Gow’s Folly was once cursed by generations of wagoners and hauliers, an odd looking little building with the stone spire in the middle of a busy goods yard. Nobody knew or cared about its origins and it was threatened with demolition on several occasions. Thanks to the Kirkwell Community Council this odd looking building has been saved and in 2005 was moved to Tankerness House Museum Gardens, Broad Street, Kirkwall, Orkney.
Gow’s Folly was built nearly 300 years ago by a wealthy merchant to celebrate the capture and hanging of the notorious Pirate Gow who had terrorised merchant shipping and led the British Navy a merry dance, only to be betrayed on home ground by his close friend.
Gow had changed his name to Mr Smith and the Ship’s name changed to The George. He and his crew eluded the authorities for many years, but eventually with a price on their heads, it was only a matter of time before some of the crew decided to cut their losses and turn Gow in to the authorities in the hope of earning some leniency for themselves.
Gow’s luck run out. Heading up through Orkney’s North Isles, he’d overestimated his old friendship with James Fea on Eday and underestimated the tides and currents. When he ran aground on the Calf of Eday, Fea made a citizen’s arrest and arranged for a man-of-war to collect the pirates and drop off the reward money. Gow’s request to his one-time friend to at least do him the courtesy of shooting him dead wasn’t complied with. It took two attempts to hang John Gow.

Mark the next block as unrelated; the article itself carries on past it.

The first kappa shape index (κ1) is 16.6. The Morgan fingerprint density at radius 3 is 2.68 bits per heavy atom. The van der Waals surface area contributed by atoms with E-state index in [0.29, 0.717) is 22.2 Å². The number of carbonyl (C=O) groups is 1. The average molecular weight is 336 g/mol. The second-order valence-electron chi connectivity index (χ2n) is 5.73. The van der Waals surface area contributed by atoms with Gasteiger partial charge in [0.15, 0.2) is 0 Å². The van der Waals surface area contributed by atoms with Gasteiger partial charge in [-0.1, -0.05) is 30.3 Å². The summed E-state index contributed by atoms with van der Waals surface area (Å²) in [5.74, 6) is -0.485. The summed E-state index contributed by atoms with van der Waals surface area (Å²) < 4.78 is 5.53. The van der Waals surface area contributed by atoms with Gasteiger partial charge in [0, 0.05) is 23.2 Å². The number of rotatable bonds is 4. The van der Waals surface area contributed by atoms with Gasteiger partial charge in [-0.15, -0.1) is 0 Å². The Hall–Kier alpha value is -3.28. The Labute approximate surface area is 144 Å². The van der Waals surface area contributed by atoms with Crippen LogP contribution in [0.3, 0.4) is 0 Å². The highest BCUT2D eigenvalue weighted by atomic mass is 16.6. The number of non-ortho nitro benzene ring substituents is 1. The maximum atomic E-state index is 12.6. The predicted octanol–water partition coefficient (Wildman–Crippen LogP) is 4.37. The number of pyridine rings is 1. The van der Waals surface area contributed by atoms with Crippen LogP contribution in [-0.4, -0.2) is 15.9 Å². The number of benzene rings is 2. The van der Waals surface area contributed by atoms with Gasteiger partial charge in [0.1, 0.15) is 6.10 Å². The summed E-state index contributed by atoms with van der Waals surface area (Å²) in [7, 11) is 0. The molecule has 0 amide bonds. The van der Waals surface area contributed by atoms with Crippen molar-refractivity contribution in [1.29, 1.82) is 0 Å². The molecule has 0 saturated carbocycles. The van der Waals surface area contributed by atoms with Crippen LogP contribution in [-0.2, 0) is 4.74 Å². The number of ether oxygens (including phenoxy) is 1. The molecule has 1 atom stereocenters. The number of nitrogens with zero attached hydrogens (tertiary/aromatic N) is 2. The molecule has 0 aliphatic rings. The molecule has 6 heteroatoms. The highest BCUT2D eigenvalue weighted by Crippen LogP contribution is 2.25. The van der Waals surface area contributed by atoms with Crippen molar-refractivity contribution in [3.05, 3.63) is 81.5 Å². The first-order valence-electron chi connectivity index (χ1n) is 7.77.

For handing over the infamous pirate John Gow, James Fea received 800 guineas and a third of the Revenge and its cargo. He gave the ship’s ballast to his friend James Traill to build a folly in his townhouse garden, to show off that this was all that remained of the notorious pirate ship.
Gows Folly or the Groattie House (from the Groattie Buckie shells that decorate the roof) is reputedly built from the volcanic ballast stones from Pirate Gow’s ship – The Revenge.Tagged